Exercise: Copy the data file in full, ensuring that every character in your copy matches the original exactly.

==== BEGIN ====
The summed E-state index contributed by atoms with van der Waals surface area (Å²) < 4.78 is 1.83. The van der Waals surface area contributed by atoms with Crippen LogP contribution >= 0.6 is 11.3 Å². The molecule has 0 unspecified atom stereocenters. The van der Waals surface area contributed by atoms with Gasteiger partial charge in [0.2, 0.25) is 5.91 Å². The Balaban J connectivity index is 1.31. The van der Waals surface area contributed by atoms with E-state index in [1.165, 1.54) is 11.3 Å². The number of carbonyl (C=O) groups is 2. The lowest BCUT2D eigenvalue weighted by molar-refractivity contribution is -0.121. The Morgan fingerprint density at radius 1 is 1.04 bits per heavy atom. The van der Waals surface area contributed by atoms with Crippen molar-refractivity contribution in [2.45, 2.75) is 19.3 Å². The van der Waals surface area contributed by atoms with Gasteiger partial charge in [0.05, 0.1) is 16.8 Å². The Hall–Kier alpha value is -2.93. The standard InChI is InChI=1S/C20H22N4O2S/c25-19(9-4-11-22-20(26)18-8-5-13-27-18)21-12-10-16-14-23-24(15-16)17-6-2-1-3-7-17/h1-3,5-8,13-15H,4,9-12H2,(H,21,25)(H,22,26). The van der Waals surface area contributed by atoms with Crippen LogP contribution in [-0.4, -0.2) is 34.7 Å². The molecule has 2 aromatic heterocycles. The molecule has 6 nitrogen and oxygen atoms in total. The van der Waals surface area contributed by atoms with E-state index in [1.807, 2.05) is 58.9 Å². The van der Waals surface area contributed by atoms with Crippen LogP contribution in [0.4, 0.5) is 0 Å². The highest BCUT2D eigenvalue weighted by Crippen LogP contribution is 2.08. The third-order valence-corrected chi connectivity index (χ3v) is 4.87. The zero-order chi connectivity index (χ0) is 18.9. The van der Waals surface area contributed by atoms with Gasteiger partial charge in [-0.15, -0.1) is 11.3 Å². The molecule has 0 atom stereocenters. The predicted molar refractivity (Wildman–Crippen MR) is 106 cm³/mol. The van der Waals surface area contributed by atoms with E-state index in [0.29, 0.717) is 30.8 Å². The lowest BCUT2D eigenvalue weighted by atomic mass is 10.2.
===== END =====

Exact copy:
The summed E-state index contributed by atoms with van der Waals surface area (Å²) < 4.78 is 1.83. The van der Waals surface area contributed by atoms with Crippen LogP contribution >= 0.6 is 11.3 Å². The molecule has 0 unspecified atom stereocenters. The van der Waals surface area contributed by atoms with Gasteiger partial charge in [0.2, 0.25) is 5.91 Å². The Balaban J connectivity index is 1.31. The van der Waals surface area contributed by atoms with E-state index in [1.165, 1.54) is 11.3 Å². The number of carbonyl (C=O) groups is 2. The lowest BCUT2D eigenvalue weighted by molar-refractivity contribution is -0.121. The Morgan fingerprint density at radius 1 is 1.04 bits per heavy atom. The van der Waals surface area contributed by atoms with Crippen molar-refractivity contribution in [2.45, 2.75) is 19.3 Å². The van der Waals surface area contributed by atoms with Gasteiger partial charge in [0.05, 0.1) is 16.8 Å². The Hall–Kier alpha value is -2.93. The standard InChI is InChI=1S/C20H22N4O2S/c25-19(9-4-11-22-20(26)18-8-5-13-27-18)21-12-10-16-14-23-24(15-16)17-6-2-1-3-7-17/h1-3,5-8,13-15H,4,9-12H2,(H,21,25)(H,22,26). The van der Waals surface area contributed by atoms with Crippen LogP contribution in [-0.4, -0.2) is 34.7 Å². The molecule has 2 aromatic heterocycles. The molecule has 6 nitrogen and oxygen atoms in total. The van der Waals surface area contributed by atoms with E-state index in [1.807, 2.05) is 58.9 Å². The van der Waals surface area contributed by atoms with Crippen LogP contribution in [0.4, 0.5) is 0 Å². The highest BCUT2D eigenvalue weighted by Crippen LogP contribution is 2.08. The third-order valence-corrected chi connectivity index (χ3v) is 4.87. The zero-order chi connectivity index (χ0) is 18.9. The van der Waals surface area contributed by atoms with Gasteiger partial charge in [-0.15, -0.1) is 11.3 Å². The molecule has 0 atom stereocenters. The predicted molar refractivity (Wildman–Crippen MR) is 106 cm³/mol. The van der Waals surface area contributed by atoms with E-state index in [0.29, 0.717) is 30.8 Å². The lowest BCUT2D eigenvalue weighted by atomic mass is 10.2.